The astounding part of PDIC’s quick success is that the company didn’t set out to disrupt one of the largest industries in the world. It simply wanted a business that was beneficial to authors, bookstores and customers. Puppy Dogs & Ice Cream was molded by a passion for two things: books and children. They saw an opportunity to share inspirational and beautifully illustrated stories with families.

“I don’t really think of ourselves as disruptors, but just a publisher who doesn’t conform to the old rules of the industry,” Kutasi explained. “We didn’t do it intentionally. We also didn’t invent e-commerce, but simply bolted e-commerce onto a vertical, children’s books, that doesn’t have the same margins as most ecomm businesses. I guess we just managed to figure some things out to make direct-to-consumer work for kids books.”

PDIC Books can be found on Amazon, but only accounts for about 20% of the company’s sales. Currently, the company does not spend one dollar marketing on Amazon.

“Amazon does have a lot of reach, but those people are in-market already looking for a book. We get way more reach and scale with Facebook, Google, YouTube, Pinterest, Snapchat and TikTok than we can get on Amazon,” Kutasi stated.

While that approach is different, the biggest disruption has come in the channel conflict between publishers and retailers. PDIC’s direct-to-consumer sales interrupts the traditional publishing industry approach, but Kutasi is adamant the company is nothing but supportive of traditional bookstores.

“I don’t want anyone to think that running directtoconsumer means we don’t support bookstores,” Kutasi said. “That couldn’t be further from the truth. In fact, our discount typically exceeds the industry’s standard trade discount because we don’t have to pay a distribution fee. So, the combination of our ads and wholesale discounts make our books really appealing to bookstores.”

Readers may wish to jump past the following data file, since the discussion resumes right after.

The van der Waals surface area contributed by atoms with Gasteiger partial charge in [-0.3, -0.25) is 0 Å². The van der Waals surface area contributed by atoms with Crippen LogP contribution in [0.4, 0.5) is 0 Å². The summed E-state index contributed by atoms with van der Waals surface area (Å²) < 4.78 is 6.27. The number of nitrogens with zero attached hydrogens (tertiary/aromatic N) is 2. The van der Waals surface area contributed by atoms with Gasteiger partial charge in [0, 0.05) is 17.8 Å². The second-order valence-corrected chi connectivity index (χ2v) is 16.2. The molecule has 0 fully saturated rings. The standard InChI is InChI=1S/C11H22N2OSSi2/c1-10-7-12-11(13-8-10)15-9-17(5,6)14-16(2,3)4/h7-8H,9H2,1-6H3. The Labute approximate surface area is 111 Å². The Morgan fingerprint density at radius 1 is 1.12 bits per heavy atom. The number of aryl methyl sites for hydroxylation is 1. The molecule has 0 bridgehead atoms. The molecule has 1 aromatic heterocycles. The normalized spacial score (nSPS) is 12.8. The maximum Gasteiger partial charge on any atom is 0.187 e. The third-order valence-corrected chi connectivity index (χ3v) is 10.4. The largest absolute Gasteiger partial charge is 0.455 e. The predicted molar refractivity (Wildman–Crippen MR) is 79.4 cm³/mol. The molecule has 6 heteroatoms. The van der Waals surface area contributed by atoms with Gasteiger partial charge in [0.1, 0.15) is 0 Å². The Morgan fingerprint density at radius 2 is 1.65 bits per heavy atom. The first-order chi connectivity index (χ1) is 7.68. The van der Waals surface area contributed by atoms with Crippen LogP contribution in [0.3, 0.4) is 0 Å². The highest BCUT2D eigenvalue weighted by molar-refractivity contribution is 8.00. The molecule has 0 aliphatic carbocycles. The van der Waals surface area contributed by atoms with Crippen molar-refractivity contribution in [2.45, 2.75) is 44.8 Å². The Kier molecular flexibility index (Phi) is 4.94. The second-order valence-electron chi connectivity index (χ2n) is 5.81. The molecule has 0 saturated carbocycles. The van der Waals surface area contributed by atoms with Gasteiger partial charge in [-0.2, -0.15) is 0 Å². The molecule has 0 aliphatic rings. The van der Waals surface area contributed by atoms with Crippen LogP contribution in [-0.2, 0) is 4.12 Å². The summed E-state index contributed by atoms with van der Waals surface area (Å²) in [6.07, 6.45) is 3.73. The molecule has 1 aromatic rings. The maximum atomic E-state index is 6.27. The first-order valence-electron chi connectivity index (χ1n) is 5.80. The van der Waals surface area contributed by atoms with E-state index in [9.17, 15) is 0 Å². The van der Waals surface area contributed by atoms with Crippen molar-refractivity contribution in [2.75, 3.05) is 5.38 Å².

Kutasi said, “When a customer walks into a bookstore and recognizes a title from one of our ads, it is beneficial to the brick-and-mortar stores. This is how brand awareness works for all ecommerce products.  We are also working on a mapping tool to show customers a list of retailers where they can buy our books, and we are starting with the smallest retailers first.  These small bookstores are the ones who could use our help the most.”

“Also, many people simply prefer to purchase in-store, rather than online. Our own experience and numerous marketing studies have supported this,” Kutasi explained.

Better opportunities for authors.

PDIC provides support to independent authors who are grossly underrepresented in today’s publishing world by offering a direct-to-consumer approach which gets books in the hands of as many children as possible.